The number of treble hook lures hanging in the trees and bait containers along the “catch and release” section of the Owens is testimony to this.

     
  6. Mongo The Idiot March 1, 2014 at 8:42 am #

    I thought fishing was supposed to be fun.

     
    • Ken Warner March 1, 2014 at 12:53 pm #

      I quit fishing because I felt like I was experiencing nature in Disneyland. It was all fake. The lakes are artificial and the fish are brought in by truck. And then I have to find a spot that is not already occupied and look at all the debris left behind by the others. Just doesn’t satisfy….

       
      • upthecreek March 2, 2014 at 2:14 pm #

        Agree with u on this one KW

         
        • Ken Warner March 2, 2014 at 7:56 pm #

          Yeah, if I had the time and energy to find and fish the right streams and creeks, I’d probably have a different opinion. But I’m just not that into it.

           
      • Wayne Deja March 2, 2014 at 7:11 pm #

        Oh come on Ken !!!….plenty of spots here in the Owens Valley and Mono County where you can go fishing at 7 A.M till 5 P.M. and see few people around,if any,if you go to the right spots…especially if done during the week….but I do agree about all the trash and “fishing supplies” that get left behind ,and sometimes in the dogs hair and feet….For native Browns,try the back side of Convict Lake up into the creek going into the lake….small,but put up a heck of a fight (catch and release,of course).

         
  7. Trouble March 1, 2014 at 9:11 am #

    There is only one reason we have great trout fishing up here. Stocking. And all the money that pays for it comes from fisherman’s license fees.

     
  8. BobK March 1, 2014 at 10:48 am #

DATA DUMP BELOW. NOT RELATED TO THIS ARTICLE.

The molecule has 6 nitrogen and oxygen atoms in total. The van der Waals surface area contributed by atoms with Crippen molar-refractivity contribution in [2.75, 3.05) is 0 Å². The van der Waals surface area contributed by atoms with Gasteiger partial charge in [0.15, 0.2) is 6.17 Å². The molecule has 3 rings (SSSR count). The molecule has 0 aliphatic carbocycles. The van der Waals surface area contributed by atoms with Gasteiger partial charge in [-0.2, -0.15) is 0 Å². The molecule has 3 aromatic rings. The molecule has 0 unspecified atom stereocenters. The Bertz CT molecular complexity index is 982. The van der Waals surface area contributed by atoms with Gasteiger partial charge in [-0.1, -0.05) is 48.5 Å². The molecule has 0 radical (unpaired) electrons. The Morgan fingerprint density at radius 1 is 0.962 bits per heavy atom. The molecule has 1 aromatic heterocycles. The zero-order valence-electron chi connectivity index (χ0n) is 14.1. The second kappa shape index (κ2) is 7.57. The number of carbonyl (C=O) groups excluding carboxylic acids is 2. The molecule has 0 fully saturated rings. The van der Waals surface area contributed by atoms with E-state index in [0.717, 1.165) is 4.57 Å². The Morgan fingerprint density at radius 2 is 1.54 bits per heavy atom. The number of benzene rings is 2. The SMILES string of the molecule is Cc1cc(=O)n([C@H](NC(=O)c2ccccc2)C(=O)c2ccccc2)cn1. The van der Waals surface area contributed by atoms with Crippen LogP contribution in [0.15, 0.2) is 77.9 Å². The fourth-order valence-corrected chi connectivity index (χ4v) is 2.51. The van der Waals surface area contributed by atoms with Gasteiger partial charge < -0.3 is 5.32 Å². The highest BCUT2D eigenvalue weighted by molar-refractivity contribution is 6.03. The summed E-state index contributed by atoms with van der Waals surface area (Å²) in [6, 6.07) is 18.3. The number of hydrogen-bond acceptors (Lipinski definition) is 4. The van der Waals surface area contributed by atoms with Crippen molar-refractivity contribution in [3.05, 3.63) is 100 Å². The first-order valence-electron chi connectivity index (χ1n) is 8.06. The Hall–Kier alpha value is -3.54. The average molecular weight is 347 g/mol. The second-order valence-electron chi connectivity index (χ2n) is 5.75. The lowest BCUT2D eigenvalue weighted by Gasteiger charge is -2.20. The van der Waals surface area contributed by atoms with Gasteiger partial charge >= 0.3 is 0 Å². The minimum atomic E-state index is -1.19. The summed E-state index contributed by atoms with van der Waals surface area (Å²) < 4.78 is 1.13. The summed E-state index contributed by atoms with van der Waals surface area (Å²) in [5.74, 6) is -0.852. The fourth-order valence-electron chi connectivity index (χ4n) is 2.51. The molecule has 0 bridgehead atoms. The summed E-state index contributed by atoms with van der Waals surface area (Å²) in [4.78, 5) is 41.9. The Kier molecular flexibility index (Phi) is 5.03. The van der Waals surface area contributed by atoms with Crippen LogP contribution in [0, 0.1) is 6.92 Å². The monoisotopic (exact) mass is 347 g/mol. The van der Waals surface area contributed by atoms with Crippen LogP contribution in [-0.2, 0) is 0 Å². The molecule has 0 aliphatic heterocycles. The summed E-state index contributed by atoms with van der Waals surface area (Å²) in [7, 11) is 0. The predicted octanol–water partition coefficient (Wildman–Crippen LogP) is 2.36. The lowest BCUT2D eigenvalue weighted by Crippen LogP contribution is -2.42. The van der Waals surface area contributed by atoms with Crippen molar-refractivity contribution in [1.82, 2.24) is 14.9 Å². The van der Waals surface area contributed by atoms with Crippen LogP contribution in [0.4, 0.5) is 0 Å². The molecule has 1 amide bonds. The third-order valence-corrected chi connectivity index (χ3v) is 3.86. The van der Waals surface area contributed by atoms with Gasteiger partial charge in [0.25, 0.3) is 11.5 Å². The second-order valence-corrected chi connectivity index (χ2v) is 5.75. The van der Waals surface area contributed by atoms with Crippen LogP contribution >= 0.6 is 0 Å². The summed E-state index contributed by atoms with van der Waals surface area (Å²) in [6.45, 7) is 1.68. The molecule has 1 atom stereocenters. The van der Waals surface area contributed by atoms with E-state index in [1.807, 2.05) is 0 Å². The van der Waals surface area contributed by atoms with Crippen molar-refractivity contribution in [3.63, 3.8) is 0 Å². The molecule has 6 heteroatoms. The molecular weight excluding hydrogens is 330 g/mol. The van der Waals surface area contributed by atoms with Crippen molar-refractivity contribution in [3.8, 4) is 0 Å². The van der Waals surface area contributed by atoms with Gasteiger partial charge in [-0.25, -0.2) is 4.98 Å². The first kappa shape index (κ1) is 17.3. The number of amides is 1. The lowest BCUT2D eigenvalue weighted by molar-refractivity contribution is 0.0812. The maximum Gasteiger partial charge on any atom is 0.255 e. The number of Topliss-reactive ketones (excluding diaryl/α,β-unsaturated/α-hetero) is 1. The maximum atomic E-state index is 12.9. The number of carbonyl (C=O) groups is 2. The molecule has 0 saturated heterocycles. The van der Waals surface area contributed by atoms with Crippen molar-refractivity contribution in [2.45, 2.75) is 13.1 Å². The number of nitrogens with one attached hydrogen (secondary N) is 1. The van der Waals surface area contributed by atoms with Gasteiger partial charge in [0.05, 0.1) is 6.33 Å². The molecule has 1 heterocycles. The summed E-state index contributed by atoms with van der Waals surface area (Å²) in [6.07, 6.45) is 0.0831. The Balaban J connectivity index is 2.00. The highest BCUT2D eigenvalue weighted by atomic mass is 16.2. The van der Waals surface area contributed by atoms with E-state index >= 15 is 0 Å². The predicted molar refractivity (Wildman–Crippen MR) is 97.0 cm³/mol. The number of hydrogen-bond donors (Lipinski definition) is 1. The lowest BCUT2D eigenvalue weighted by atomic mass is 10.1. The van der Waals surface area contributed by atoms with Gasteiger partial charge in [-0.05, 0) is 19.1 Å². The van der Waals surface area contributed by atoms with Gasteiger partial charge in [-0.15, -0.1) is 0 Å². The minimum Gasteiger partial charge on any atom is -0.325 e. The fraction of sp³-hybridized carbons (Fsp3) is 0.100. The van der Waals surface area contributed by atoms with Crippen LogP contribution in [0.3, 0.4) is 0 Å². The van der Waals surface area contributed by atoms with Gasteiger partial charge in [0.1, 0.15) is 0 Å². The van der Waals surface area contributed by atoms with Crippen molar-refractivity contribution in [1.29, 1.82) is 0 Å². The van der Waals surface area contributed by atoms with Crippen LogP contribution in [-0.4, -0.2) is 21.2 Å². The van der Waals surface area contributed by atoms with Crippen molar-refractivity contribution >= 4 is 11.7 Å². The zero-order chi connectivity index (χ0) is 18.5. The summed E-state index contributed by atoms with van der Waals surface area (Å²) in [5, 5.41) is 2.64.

Desco: The reason for your 3″ Brookies in the upper Rock Cr area is that they are stunted do to being more fish than the body of water can handle, which means no or very little food. More fish need to be harvested in those areas to return the fish to normal size. Go ask a Fisheries Biologist. By the way, I fish the Wild Trout section of the Owens multiple times a week and hardly ever see any lure or illegal bait fishermen. And trash, very little until you go below Highway 6 bridge, well out of the Wild Trout area.

     
  9. Wayne Deja March 2, 2014 at 11:50 am #

    Speaking of fishing season,the Southern Inyo season has started…the day before the season started,I noticed Lone Pine Creek was stocked with some really big trout at a spot about 1/2 mile from the Whitney Portal Road turn-off from HWY 395…a spot known as the short-bridge.Problem was,the creek is too low to plant fish that were there that were that big,making it impossible for the fish to move much downstream…leaving a group of big trout trapped in a pool of water.Sadly,come opening morning,when I got to that pool at 5 A.M. and before anyone was already there,only 2 of the smaller fish were able to work down to a rocky area a few yards down from that pool….and evidence that someone the night before…the night BEFORE the season opened, had come by using a fishing net to get the big fish out of the pool.Shame on whoever did that….and shame on whoever stocked that shallow pool with such big trout,having to have known it was going to trap the fish,either not making it much of a sport to catch them,or worse,allowing someone to spot them,and net them the night before the season opened….come on,DFW…use your head !!!…stock the whole creek at multiple locations…not just the spots that allow easy access to the trucks and those that putting the fish in the creeks.

     
  10. salblaster March 2, 2014 at 1:36 pm #

    like bobk I also believe the small fish are a result of overpopulation. when dfg reduced the limit from 10 a day to five a day and more people were catch and releasing the number of fish went up and the size of the fish went down. if your willing to hike miles up sierra canyons and do some exploring theres still a lot of places to catch BIG goldens, and browns.

     
    • hbambu March 7, 2014 at 7:22 pm #

      Yes still a lot of great fishing left. Dont b lazy and hike. Maybe u can loose a few pounds and not fish.The more u hike the less people.

       
      • MajorTom March 8, 2014 at 10:06 am #

        Be aware that fishing is under threat in the backcountry where frog critical habitat is proposed (much of Inyo county).

         
  11. hbambu March 7, 2014 at 6:27 pm #

    Been fishing the Sierras for . still great fishing.